about 5 years, said...

By reviewing Mom's check book and "Bills Paid" file whenever I came into town, I was able to catch when her memory got worse (likely from small strokes, according to the doctor). Her normally pristine records started to include more reminder notes and check lists, and her basic check-writing skills went from perfect ... to increasingly confusing. With Mom, there were never stacks of bills not addressed. The changes and increasing "red flags" were evolutionary, as was my increased assistance. Eventually, I saw enough change to start taking over her bill paying (long distance) -- and she was glad to be relieved of the chore. At that time, my local cousins agreed to check in on Mom much more frequently. That also was when I started planning to move back to my home city, to help Mom more.

over 5 years, said...

It is good fuel for me to make inteligent decisions in the future. I am mostly concerned about the decisions our Goverment officals make, from Local, State and United State Congress and Execuitive Branch. I pray to God they follow HIS instruction.

over 5 years, said...

I don't live in the same part of the country as my mother so the "sit down and help" suggestion wouldn't help. My Aunt is with mother all the time (that's another story) so maybe I could suggest to her that she discreetly screen the calls. Thanks.

over 5 years, said...

Thank you so much for this. I already do most of this. When they moved up here 4 years ago, I automatically put caller ID on their phone. They did not know what it is, but it allows me to see how frequently they are getting calls and from whom. I clear the log after I peruse it, so it is easy for me to check between visits.

over 5 years, said...

Everything was very helpful to me particular early signs that there could be a problem. Some older people live along and dont have anyone to see whats happening. And some older people dont want anyone to know there financial situation is. This really a big probelm with older adults.

over 5 years, said...

Stephanie, Thank you for this. This is such a difficult area. It often is made far more difficult when there are difference of opinions amongst children/siblings about the existence or severity of what you've cited. One might feel the issue's a matter of the parent's dignity and hence to be left alone. The other's might feel that their own financial health is threatened by the parents problematic behavior. -Mark Zilberman, LCSW

over 5 years, said...

This will keep me aware of when I may make a mistake. Thanks for publishing this.

over 5 years, said...

Tell your mother you will to help by adding you to her checking account so you can sit with her and pay her bills alone with her. So she thinks she still in charge

over 6 years, said...

Several of these signs apply to my mother, and have done for years . She's very secretive about that subject and has managed to thwart any discussion of her finances through evasiveness, tears, defensiveness and so on. Has anyone had luck dealing with such a tough customer? Thanks!

over 6 years, said...

I am a daily money manager and help seniors and others with bill paying, paper management and follow-through. Professionals like me can work ALONG SIDE OF or FOR seniors (and others) getting bills paid and being the "eyes and ears" in questionable situations. For more information, check out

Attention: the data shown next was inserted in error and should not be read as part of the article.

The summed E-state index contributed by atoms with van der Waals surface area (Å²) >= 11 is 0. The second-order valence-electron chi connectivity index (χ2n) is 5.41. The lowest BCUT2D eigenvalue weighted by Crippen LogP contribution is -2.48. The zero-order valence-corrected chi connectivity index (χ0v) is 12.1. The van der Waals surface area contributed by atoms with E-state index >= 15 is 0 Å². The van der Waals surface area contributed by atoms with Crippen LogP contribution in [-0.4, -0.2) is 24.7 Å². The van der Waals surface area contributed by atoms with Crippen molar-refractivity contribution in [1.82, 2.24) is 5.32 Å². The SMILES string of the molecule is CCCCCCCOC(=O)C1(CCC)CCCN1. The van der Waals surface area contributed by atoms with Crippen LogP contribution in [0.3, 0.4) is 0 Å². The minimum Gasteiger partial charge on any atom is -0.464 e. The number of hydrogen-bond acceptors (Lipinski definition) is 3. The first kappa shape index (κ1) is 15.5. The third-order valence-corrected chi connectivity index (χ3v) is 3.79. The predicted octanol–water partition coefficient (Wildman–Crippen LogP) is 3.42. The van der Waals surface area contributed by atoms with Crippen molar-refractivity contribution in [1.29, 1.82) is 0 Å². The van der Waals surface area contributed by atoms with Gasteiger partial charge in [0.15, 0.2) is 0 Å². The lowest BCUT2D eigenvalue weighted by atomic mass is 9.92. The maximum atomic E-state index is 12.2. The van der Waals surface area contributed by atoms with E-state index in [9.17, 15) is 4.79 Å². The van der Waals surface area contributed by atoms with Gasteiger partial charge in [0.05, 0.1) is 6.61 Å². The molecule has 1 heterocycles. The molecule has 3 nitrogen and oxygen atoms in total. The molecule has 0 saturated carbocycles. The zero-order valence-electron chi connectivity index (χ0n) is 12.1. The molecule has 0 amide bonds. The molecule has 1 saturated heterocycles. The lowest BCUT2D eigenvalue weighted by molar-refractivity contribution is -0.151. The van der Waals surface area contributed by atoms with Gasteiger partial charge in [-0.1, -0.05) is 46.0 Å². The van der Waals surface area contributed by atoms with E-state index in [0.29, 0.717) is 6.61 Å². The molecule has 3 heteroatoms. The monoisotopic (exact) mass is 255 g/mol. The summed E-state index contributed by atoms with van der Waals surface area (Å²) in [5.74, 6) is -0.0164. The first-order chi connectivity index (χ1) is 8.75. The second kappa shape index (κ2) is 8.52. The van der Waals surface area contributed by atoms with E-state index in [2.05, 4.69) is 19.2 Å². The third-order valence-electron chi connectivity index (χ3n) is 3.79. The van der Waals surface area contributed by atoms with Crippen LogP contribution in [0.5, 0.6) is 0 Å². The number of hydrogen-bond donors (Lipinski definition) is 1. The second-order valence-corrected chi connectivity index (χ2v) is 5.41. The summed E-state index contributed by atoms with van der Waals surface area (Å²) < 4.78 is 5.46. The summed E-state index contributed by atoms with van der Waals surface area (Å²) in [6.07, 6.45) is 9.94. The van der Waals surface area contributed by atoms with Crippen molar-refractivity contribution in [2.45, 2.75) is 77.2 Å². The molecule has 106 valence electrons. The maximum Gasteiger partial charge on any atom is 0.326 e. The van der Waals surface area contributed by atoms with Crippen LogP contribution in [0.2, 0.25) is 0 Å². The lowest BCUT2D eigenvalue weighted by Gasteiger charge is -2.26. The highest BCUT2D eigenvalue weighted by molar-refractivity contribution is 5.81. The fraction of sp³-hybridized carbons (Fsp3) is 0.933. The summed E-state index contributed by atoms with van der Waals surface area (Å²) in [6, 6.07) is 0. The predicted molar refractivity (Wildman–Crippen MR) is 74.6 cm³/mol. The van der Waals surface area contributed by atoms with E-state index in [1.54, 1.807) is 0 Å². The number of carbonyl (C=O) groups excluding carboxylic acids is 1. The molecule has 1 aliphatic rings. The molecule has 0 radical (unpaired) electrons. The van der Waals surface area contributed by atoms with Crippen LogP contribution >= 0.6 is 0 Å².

about 7 years, said...

Responding to No. 6: I agree, look at the caller ID logs. Look for and write down frequent or repeated phone calls from unfamiliar and even familiar numbers. My mother was being taken to the cleaners by more than one shady handymen. I would call the unfamiliar number and 'sharp shoot' who answered. Don't be afraid of offending someone you don't know. Even so-called friends of my mother knew me well. I'm sure their thoughts of me were unpleasant but I didn't care. I even went so far as to have a local police officer go to the house of one 'handyman' to see if my mother gave him her compressor. That was all it took to keep him away. Another handyman taking her money was not so easy to shake. He said "I am your mother's priest." When I heard this I went straight to his catholic church, we are not catholic, and told HIS Priest to "tell the handyman to stay away from my mother or I would have a restraining order put on him". It actually took two trips to the Catholic Church to convince them I was serious about a member of THEIR parish. But it worked. If you have an empty house, keep the phone on to monitor. After I moved mom in with me, her house was a sitting duck. Thankfully, the only trouble we had was after the auction announcement stated in the add the owner had to move out. How stupid is that. Fortunately the local police in our county are wonderful. The house unoccupied at the time but full of belongings to be auctioned the following day. I was there checking on things when a strange truck pulled in. I wrote down the license plate. The woman knew she was there a day early. Days following the auction, more things from inside the house disappeared. The police paid a visit to the woman registered to the plate. It was a woman they knew well. They know how to question; she gave herself away and was warned to stay away. There were no further problems. You have to be a 'pit-bull' for your parent. They don't need to know you're suspicious of someone. And for goodness sake, don't worry about hurting someone's feelings. I promise you if their intentions are honorable, they'll get over it. If their intentions self-serving, they will quietly go away. Unfortunately they will look for and find another elderly victim.

about 8 years, said...

I know my in-laws need help taking care of their finances, but my father in law doesn't want to let go of control, even though my husband (their son) has power of attorney.

over 9 years, said...

I am a healthy 81 year old widow, who lives alone, but has a boyfriend, travels a lot, and leads an active life- HOWEVER am aware that I may need help at some point and so I am sharing info about my finances with my 3 children. And am sending the article to them - hopefully - they will never have to refer to it-

over 10 years, said...

It's a frightening list but one that definitely gives some clues to look for.

over 10 years, said...

My mother-in-law banks online. After brain surgery, she permitted my sister-in-law to check her accounts using her password just to double-check everything looked pretty standard. While my sister-in-law was conscious of her mother's desire to live independently and handle her own finances, having the ability to take a look every once-in-awhile was really comforting to the family.

over 10 years, said...

My In laws run out of food money every month. I'm not sure if their fixed income is simply not enough or if they are mishandling it. It is very frustrating to not be able to see into their finances to know what kind of help they really need - more money or planning help.